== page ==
To secure the future of the Halley VI research station on the Brunt Ice Shelf in Antarctica, the British Antarctic Survey has commissioned Ramboll to provide technical advisory services related to the station's move. The firm's structural engineering Director, Ben Rowe, is on-site to support the move.
Halley VI is one of the major research stations operated by the British Antarctic Survey (BAS) in the Antarctic. The station is a centre of research into a host of fields, including space weather and atmospheric science – one of the centre’s most notable discoveries is the ozone hole, and its rapid expansion from pollution, in 1985. The first station, Halley I, was a wooden hut founded in 1956. The latest station, Halley VI, was launched in 2012 and is designed to have a longer shelf life than its predecessors – it stands well off the ground and has ski feet which allow it to be moved, when needed.
The station stands on the Brent Ice Shelf, which is a 150 meter deep. The shelf is not stable, however, sliding at around 400 meters per year towards the sea, where it breaks off, periodically, into ice bergs. The movement of the shelf brings with it a range of additional risks, including the formation of a large chasm near the station, which has, in recent years, started to grow actively.
To safeguard the future stability of the centre, which is in one of the world’s most inhospitable environments, the station is to be moved 23 kilometres. “Halley was designed and engineered specifically to be re-located in response to changes in the ice", remarks Tim Stockings, BAS’s Director of Operations.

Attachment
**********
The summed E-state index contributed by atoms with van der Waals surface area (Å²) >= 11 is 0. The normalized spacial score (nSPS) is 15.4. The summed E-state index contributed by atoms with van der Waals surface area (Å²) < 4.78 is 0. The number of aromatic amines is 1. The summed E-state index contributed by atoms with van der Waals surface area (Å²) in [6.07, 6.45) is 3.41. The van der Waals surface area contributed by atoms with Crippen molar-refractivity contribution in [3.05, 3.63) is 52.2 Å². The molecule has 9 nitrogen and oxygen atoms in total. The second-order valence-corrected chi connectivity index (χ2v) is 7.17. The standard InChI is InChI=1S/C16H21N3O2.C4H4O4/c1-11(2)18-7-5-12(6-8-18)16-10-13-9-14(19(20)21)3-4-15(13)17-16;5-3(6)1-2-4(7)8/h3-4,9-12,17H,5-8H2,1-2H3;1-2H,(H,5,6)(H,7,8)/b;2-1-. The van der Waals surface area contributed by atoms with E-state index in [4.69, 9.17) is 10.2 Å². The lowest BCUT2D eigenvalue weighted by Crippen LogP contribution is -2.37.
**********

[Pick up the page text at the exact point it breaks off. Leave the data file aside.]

Over the last couple of years operational teams have developed detailed plans for the move, with preparatory work completed last year. The move will require the station’s 8 modules to be pulled separately by tractors to their new location.
Now that the summer season has again begun, the move itself can be attempted. Stockings: "Antarctica can be a very hostile environment. Each summer season is very short – about 9 weeks. And because the ice and the weather are unpredictable we have to be flexible in our approach. We are especially keen to minimise the disruption to the science programmes. We have planned the move in stages – the science infrastructure that captures environmental data will remain in place while the stations modules move.”
To support the move, Ramboll is providing technical advisory services to the BAS. One of the firm’s structural engineering Director, Ben Rowe, will be on-site throughout the move – which is projected to take three years.
Rowe, who left for the station at the start of December, says about the move of the station, “It is a privilege to be part of the operation to move Halley VI away from the chasm to ensure its continued safe operation into the future. While my primary role is as structural advisor, my experience of managing teams and projects in complex environments will be used to support the Station Leader and the project team, to contribute to the project’s overall management.”
Furthermore, the firm has also been supporting BAS with support relating = to the upgrade of BAS’s wharf and jetties facilities.
The centre, which is one of the world’s foremost research stations and in 2013 became one of 29 global stations of the World Meteorological Organization (WMO) and Global Atmosphere Watch (GAW), will continue its research from temporary premises.